Mum and Dad Show

Artvehicle 12/Recommended

23rd February 2007 — 18th April 2007

'Mum and Dad Show' is curated by Tom Morton. Tom's parents are artists, and Tom himself is a curator currently working at Cubitt. In a rather vague press release we are told that Mum and Dad, that is Rose Scott and Jack Morton, studied together at Norwich School of Art and Goldsmith's College, London, where they were taught by an impressive list of artists. They married in 1970 and separated in 1982, when Tom was 5 years old. They have had a series of exhibitions in the Cambridge area and taught art in different schools. The show features work from the early 70s to the present in a variety of media. The works in the exhibition have been arranged with taste and care, and there is an overall Surrealist and at times Joseph Cornell-like feeling to it. But, unfortunately, this exhibition is not about Mum's and Dad's works, it is about their son, the curator.

In an interview with the Wrong Gallery, Morton recalls the dramatic experience that is to undergo the painful events of separation and divorce. Certainly, as Botho Strauss once put it, "no common failure, whether it be sickness, bankruptcy or professional misfortune, will reverberate so cruelly and deeply in the unconscious as divorce". There is no denial of the despair and frustrations that divorce brings along, but it should not become an excuse to endlessly spout platitudes about the curator's psyche and his infant traumas. It is only at the end of the interview that we learn the real purpose of the show. No, it is not a new form of therapy as one might expect, it gets much better, this is a new approach to curatorial practice. At that point, I could certainly do with some therapy.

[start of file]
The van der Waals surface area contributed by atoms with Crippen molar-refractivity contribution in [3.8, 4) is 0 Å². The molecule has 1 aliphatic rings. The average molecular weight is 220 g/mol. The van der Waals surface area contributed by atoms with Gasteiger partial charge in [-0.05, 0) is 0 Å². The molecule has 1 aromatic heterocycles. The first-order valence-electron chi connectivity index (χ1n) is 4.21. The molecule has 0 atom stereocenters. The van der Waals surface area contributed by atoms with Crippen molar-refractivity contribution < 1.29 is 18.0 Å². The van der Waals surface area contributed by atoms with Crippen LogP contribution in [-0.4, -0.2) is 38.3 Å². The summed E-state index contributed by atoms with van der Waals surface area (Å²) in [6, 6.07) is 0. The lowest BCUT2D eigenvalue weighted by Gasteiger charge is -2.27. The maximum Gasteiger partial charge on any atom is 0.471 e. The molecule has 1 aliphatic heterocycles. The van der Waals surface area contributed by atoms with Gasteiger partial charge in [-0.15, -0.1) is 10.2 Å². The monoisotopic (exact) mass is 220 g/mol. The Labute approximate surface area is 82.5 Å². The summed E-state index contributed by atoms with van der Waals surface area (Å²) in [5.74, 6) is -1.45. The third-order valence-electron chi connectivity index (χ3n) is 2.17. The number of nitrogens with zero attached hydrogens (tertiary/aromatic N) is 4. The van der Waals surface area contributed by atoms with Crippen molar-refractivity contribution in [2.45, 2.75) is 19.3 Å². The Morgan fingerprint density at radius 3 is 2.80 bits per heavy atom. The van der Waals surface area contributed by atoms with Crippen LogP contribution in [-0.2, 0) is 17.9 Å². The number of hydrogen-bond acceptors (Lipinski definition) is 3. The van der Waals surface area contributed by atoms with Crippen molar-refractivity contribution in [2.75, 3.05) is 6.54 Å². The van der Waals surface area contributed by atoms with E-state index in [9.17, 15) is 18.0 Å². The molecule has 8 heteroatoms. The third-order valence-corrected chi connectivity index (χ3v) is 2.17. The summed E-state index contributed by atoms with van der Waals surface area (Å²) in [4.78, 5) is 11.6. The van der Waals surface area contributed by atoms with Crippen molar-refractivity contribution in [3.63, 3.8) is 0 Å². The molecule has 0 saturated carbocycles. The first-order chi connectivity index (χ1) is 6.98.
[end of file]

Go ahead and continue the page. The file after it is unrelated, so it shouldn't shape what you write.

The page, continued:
'Mum and Dad Show' intends to put forward a curatorial process that combines 'very personal stuff with the notion of the public gallery, and with the idea of curatorial responsibility, professional friendships, favours and cronyism' (1). Put it how you like, for me this is just a clear display of nepotism and we are tired of seeing it all over, and now it turns out, it has become a new form of institutional critique. The problem with putting your personal life on display is that although it might mean lots to you and those close to you, it's difficult to engage with for a broader audience, unless you are a celebrity, or unless you have the ability or genius to turn sludge into gold or anecdote into drama. For the biographical approach should allow one not to talk so much about one's own life, but to show others their own lives.

By putting together his parents' works, Morton doesn't make them a generous gesture. Their works remain silent, framed only by the event of the divorce, the disintegration of the family and the implications for the curator to confront his parents' works in one of London's contemporary venues. Morton seems to be more concerned with his own gesture of transposing objects that belong to the 'wrong art world to that of the right one' (2), but the criteria to determine what is wrong or right remains unresolved. So dazzled is the curator by his own self that he is taking the chance to display his own gesture, wishing only to look fine for his own sake.

(1) Tom Morton in an interview with The Wrong Gallery, the texts accompanies 'Mum and Dad Show'
(2) Idem


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